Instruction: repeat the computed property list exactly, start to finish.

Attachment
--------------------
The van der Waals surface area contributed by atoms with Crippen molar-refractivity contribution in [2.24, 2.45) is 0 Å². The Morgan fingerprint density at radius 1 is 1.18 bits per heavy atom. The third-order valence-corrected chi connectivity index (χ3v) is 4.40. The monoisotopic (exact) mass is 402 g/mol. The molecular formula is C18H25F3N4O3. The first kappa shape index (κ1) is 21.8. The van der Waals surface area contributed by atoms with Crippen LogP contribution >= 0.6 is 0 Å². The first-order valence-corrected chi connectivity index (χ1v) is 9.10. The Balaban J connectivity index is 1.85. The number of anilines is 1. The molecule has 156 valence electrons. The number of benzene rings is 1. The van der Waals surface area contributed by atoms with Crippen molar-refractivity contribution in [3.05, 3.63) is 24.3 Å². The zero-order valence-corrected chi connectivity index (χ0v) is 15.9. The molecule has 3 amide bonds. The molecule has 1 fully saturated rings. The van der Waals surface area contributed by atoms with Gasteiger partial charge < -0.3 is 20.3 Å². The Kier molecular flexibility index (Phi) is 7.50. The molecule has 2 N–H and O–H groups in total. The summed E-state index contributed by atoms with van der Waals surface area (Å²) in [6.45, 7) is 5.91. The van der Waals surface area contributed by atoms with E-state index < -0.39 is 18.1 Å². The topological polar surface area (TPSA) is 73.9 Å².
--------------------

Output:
The van der Waals surface area contributed by atoms with Crippen molar-refractivity contribution in [2.24, 2.45) is 0 Å². The Morgan fingerprint density at radius 1 is 1.18 bits per heavy atom. The third-order valence-corrected chi connectivity index (χ3v) is 4.40. The monoisotopic (exact) mass is 402 g/mol. The molecular formula is C18H25F3N4O3. The first kappa shape index (κ1) is 21.8. The van der Waals surface area contributed by atoms with Crippen LogP contribution >= 0.6 is 0 Å². The first-order valence-corrected chi connectivity index (χ1v) is 9.10. The Balaban J connectivity index is 1.85. The number of anilines is 1. The molecule has 156 valence electrons. The number of benzene rings is 1. The van der Waals surface area contributed by atoms with Crippen molar-refractivity contribution in [3.05, 3.63) is 24.3 Å². The zero-order valence-corrected chi connectivity index (χ0v) is 15.9. The molecule has 3 amide bonds. The molecule has 1 fully saturated rings. The van der Waals surface area contributed by atoms with Gasteiger partial charge < -0.3 is 20.3 Å². The Kier molecular flexibility index (Phi) is 7.50. The molecule has 2 N–H and O–H groups in total. The summed E-state index contributed by atoms with van der Waals surface area (Å²) in [6.45, 7) is 5.91. The van der Waals surface area contributed by atoms with E-state index < -0.39 is 18.1 Å². The topological polar surface area (TPSA) is 73.9 Å².